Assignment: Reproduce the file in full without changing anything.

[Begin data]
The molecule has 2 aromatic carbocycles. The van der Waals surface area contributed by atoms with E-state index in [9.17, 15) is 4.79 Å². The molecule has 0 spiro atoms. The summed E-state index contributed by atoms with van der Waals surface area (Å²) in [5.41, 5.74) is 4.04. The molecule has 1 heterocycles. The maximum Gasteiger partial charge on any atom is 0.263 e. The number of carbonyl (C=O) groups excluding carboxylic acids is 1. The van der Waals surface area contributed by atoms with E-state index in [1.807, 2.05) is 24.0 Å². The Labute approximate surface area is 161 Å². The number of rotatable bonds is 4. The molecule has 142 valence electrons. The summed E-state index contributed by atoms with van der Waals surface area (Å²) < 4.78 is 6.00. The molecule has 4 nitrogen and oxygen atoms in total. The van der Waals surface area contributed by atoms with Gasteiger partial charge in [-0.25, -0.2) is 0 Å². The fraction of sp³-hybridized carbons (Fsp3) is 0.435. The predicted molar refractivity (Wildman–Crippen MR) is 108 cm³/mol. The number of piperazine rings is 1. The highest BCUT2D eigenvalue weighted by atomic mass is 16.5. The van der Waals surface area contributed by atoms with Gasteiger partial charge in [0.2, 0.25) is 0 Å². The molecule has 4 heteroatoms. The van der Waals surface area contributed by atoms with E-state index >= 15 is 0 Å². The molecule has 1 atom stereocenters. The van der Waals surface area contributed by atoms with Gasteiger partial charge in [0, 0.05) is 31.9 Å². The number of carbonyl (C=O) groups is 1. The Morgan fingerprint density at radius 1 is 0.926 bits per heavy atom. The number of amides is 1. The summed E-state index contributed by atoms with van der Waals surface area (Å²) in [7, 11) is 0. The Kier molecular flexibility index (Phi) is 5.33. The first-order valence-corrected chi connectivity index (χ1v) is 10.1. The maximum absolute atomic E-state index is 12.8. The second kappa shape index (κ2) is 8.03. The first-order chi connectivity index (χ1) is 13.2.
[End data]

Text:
The molecule has 2 aromatic carbocycles. The van der Waals surface area contributed by atoms with E-state index in [9.17, 15) is 4.79 Å². The molecule has 0 spiro atoms. The summed E-state index contributed by atoms with van der Waals surface area (Å²) in [5.41, 5.74) is 4.04. The molecule has 1 heterocycles. The maximum Gasteiger partial charge on any atom is 0.263 e. The number of carbonyl (C=O) groups excluding carboxylic acids is 1. The van der Waals surface area contributed by atoms with E-state index in [1.807, 2.05) is 24.0 Å². The Labute approximate surface area is 161 Å². The number of rotatable bonds is 4. The molecule has 142 valence electrons. The summed E-state index contributed by atoms with van der Waals surface area (Å²) < 4.78 is 6.00. The molecule has 4 nitrogen and oxygen atoms in total. The van der Waals surface area contributed by atoms with Gasteiger partial charge in [-0.25, -0.2) is 0 Å². The fraction of sp³-hybridized carbons (Fsp3) is 0.435. The predicted molar refractivity (Wildman–Crippen MR) is 108 cm³/mol. The number of piperazine rings is 1. The highest BCUT2D eigenvalue weighted by atomic mass is 16.5. The van der Waals surface area contributed by atoms with Gasteiger partial charge in [0.2, 0.25) is 0 Å². The molecule has 4 heteroatoms. The van der Waals surface area contributed by atoms with E-state index >= 15 is 0 Å². The molecule has 1 atom stereocenters. The van der Waals surface area contributed by atoms with Gasteiger partial charge in [0, 0.05) is 31.9 Å². The number of carbonyl (C=O) groups is 1. The Morgan fingerprint density at radius 1 is 0.926 bits per heavy atom. The number of amides is 1. The summed E-state index contributed by atoms with van der Waals surface area (Å²) in [7, 11) is 0. The Kier molecular flexibility index (Phi) is 5.33. The first-order valence-corrected chi connectivity index (χ1v) is 10.1. The maximum absolute atomic E-state index is 12.8. The second kappa shape index (κ2) is 8.03. The first-order chi connectivity index (χ1) is 13.2.